I found Elizabeth huddled behind two soldiers, filming, and I dug in behind her.
The second outing, “The Junior Professor Solution,” dug deeper into the same theme.
The people working for us dug out 50 bodies in that hurricane.
"animal nipple," or, contemptuously, "the human female breast," 1520s, origin obscure, related to Swedish dagga, Danish dægge "to suckle."
past tense and past participle of dig (v.).
early 14c. (diggen), of uncertain origin, perhaps related to dike and ditch, either via Old French diguer (ultimately from a Germanic source), or directly from an unrecorded Old English word. Native words were deolfan (see delve), grafan (see grave (v.)).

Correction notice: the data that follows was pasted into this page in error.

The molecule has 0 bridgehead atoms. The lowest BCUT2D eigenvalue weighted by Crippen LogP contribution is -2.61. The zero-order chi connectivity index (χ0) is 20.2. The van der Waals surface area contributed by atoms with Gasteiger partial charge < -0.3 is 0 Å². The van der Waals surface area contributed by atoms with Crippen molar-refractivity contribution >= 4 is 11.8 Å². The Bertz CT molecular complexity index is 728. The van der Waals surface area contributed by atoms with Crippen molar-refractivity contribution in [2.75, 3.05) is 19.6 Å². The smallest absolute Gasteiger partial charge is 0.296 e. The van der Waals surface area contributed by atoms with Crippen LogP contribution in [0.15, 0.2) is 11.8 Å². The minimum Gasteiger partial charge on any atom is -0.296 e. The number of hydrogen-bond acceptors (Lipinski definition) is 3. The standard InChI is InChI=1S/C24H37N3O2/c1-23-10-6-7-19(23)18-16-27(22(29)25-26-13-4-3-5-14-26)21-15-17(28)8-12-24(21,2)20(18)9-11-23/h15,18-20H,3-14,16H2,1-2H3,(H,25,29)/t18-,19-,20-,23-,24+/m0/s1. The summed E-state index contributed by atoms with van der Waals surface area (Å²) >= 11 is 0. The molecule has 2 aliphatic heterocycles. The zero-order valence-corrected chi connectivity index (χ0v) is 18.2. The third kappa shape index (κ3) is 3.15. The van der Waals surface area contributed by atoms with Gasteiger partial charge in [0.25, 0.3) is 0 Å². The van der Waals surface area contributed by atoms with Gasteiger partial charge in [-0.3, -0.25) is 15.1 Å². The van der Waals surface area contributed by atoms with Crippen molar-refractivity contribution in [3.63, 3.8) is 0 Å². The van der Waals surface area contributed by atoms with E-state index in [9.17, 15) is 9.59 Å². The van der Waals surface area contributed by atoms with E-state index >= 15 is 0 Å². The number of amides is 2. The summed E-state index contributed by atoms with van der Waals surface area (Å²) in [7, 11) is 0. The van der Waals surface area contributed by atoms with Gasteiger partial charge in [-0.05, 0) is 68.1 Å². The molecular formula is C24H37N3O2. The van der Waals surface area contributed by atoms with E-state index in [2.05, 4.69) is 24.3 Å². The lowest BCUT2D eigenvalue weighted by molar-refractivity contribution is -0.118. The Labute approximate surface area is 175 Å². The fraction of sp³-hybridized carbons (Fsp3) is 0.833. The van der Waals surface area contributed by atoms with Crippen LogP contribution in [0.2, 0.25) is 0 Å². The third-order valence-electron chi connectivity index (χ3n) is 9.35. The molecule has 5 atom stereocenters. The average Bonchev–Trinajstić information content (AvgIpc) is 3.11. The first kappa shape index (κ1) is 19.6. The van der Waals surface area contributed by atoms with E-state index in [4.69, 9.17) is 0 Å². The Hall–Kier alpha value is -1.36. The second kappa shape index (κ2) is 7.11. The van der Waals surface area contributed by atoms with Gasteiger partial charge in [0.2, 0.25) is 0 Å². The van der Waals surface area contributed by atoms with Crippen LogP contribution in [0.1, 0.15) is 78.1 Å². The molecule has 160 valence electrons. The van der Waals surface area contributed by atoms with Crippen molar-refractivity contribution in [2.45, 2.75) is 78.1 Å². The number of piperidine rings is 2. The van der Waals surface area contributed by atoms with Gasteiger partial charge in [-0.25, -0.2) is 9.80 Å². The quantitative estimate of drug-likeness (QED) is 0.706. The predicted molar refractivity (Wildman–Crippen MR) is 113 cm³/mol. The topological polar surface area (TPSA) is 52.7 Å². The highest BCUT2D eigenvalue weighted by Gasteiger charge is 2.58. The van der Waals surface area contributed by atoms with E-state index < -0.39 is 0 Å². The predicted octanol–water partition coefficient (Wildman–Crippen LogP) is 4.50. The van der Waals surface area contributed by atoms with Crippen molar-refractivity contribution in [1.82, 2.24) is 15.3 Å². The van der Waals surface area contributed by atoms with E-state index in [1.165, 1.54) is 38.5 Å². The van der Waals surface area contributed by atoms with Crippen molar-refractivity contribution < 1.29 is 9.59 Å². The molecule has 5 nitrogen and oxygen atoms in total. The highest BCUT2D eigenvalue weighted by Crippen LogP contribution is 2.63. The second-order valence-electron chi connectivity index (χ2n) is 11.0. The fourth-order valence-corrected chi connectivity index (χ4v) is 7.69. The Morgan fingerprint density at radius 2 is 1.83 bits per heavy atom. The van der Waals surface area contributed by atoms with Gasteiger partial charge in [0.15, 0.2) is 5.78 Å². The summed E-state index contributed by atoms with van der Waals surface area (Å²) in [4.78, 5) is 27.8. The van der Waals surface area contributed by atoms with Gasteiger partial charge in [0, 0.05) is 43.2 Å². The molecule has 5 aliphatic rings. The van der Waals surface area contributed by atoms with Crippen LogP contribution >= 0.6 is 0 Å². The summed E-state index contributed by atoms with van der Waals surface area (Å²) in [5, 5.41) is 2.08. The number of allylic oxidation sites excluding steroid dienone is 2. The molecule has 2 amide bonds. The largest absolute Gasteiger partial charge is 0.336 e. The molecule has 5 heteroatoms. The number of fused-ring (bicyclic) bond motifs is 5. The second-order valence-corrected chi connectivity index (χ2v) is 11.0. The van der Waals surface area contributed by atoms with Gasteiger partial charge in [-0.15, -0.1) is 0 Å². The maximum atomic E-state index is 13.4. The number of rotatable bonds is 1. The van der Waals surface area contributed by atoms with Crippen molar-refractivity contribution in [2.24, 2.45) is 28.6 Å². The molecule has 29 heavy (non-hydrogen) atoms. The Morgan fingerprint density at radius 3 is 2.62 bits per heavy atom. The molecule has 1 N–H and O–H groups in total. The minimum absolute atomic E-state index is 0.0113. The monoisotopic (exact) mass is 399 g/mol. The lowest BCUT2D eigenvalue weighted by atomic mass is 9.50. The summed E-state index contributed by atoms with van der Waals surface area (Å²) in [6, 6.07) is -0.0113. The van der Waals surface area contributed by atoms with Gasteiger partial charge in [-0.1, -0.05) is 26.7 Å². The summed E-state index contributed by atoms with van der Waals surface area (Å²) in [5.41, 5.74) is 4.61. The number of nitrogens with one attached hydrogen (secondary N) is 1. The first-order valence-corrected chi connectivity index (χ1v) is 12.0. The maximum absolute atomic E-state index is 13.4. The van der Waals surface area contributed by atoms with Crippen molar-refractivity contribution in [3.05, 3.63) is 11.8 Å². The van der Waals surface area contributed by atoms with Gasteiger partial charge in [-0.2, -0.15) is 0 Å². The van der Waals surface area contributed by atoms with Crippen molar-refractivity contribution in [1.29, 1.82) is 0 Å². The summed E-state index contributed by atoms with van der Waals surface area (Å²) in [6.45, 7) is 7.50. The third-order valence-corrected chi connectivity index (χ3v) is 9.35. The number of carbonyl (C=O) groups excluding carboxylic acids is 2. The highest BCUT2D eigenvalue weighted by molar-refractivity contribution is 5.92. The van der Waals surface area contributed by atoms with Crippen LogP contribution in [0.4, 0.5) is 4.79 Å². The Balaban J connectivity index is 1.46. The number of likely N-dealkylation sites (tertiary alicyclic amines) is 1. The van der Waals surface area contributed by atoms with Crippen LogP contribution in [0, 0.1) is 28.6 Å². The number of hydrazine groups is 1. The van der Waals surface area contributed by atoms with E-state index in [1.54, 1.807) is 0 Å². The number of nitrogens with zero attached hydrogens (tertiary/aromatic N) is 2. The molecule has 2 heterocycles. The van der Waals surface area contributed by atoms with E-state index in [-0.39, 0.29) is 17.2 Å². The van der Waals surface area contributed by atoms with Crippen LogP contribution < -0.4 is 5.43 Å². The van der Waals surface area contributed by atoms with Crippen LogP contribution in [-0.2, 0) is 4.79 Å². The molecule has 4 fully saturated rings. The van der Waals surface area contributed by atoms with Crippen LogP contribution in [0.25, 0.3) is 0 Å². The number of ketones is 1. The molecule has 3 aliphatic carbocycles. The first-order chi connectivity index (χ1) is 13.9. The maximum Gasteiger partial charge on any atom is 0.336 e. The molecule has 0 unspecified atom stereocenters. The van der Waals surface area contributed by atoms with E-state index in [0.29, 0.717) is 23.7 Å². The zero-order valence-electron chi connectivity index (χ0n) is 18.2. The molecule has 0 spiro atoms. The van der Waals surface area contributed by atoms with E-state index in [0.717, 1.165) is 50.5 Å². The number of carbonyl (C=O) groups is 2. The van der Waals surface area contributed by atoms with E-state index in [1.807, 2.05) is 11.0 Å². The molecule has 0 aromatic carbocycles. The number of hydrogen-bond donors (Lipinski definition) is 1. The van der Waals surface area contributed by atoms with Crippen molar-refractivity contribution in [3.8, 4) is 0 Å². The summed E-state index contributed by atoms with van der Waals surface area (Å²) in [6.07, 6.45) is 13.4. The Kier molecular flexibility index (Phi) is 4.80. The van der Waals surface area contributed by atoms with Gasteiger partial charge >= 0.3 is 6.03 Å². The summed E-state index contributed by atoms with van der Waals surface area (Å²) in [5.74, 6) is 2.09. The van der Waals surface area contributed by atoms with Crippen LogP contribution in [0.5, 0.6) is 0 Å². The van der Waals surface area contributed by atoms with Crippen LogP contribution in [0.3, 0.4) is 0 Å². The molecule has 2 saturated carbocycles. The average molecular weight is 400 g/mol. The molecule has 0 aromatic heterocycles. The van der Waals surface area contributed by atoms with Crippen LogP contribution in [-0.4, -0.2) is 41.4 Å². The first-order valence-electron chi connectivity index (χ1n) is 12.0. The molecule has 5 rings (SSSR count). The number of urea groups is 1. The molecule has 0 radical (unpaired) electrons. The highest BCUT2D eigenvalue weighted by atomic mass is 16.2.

Slang sense of "understand" first recorded 1934 in Black English, probably based on the notion of "excavate." A slightly varied sense of "appreciate" emerged 1939. Strong past participle dug appeared 16c., but is not etymological. Related: Digging.
late 17c. as "a tool for digging," from dig (v.). Meaning "archaeological expedition" is from 1896. Meaning "thrust or poke" (as with an elbow) is from 1819; figurative sense of this is from 1840.
[the cool senses, originally black, are probably related to the early 19th-century sense, ''study hard, strive to understand'']